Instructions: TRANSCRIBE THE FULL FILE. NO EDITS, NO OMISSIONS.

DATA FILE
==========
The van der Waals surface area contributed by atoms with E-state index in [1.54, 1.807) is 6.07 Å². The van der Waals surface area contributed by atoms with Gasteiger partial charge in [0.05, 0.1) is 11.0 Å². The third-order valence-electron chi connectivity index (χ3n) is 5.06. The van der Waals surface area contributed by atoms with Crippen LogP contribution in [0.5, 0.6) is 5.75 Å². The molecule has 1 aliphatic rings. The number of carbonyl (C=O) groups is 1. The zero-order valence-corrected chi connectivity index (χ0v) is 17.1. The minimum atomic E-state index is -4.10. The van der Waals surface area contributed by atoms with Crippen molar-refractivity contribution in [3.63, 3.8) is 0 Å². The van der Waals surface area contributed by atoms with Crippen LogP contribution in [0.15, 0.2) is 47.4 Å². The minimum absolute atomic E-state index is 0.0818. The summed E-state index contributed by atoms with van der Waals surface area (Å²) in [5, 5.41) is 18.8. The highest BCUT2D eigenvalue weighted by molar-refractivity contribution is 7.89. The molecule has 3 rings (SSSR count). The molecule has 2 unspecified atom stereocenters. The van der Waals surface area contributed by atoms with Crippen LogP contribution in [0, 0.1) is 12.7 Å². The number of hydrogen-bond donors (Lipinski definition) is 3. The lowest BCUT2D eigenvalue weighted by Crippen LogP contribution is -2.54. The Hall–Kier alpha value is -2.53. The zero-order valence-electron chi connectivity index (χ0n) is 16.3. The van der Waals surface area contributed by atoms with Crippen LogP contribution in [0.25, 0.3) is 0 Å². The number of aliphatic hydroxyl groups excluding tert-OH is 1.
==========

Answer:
The van der Waals surface area contributed by atoms with E-state index in [1.54, 1.807) is 6.07 Å². The van der Waals surface area contributed by atoms with Gasteiger partial charge in [0.05, 0.1) is 11.0 Å². The third-order valence-electron chi connectivity index (χ3n) is 5.06. The van der Waals surface area contributed by atoms with Crippen LogP contribution in [0.5, 0.6) is 5.75 Å². The molecule has 1 aliphatic rings. The number of carbonyl (C=O) groups is 1. The zero-order valence-corrected chi connectivity index (χ0v) is 17.1. The minimum atomic E-state index is -4.10. The van der Waals surface area contributed by atoms with Crippen molar-refractivity contribution in [3.63, 3.8) is 0 Å². The van der Waals surface area contributed by atoms with Crippen LogP contribution in [0.15, 0.2) is 47.4 Å². The minimum absolute atomic E-state index is 0.0818. The summed E-state index contributed by atoms with van der Waals surface area (Å²) in [5, 5.41) is 18.8. The highest BCUT2D eigenvalue weighted by molar-refractivity contribution is 7.89. The molecule has 3 rings (SSSR count). The molecule has 2 unspecified atom stereocenters. The van der Waals surface area contributed by atoms with Crippen LogP contribution in [0, 0.1) is 12.7 Å². The number of hydrogen-bond donors (Lipinski definition) is 3. The lowest BCUT2D eigenvalue weighted by Crippen LogP contribution is -2.54. The Hall–Kier alpha value is -2.53. The zero-order valence-electron chi connectivity index (χ0n) is 16.3. The van der Waals surface area contributed by atoms with Crippen LogP contribution in [0.25, 0.3) is 0 Å². The number of aliphatic hydroxyl groups excluding tert-OH is 1.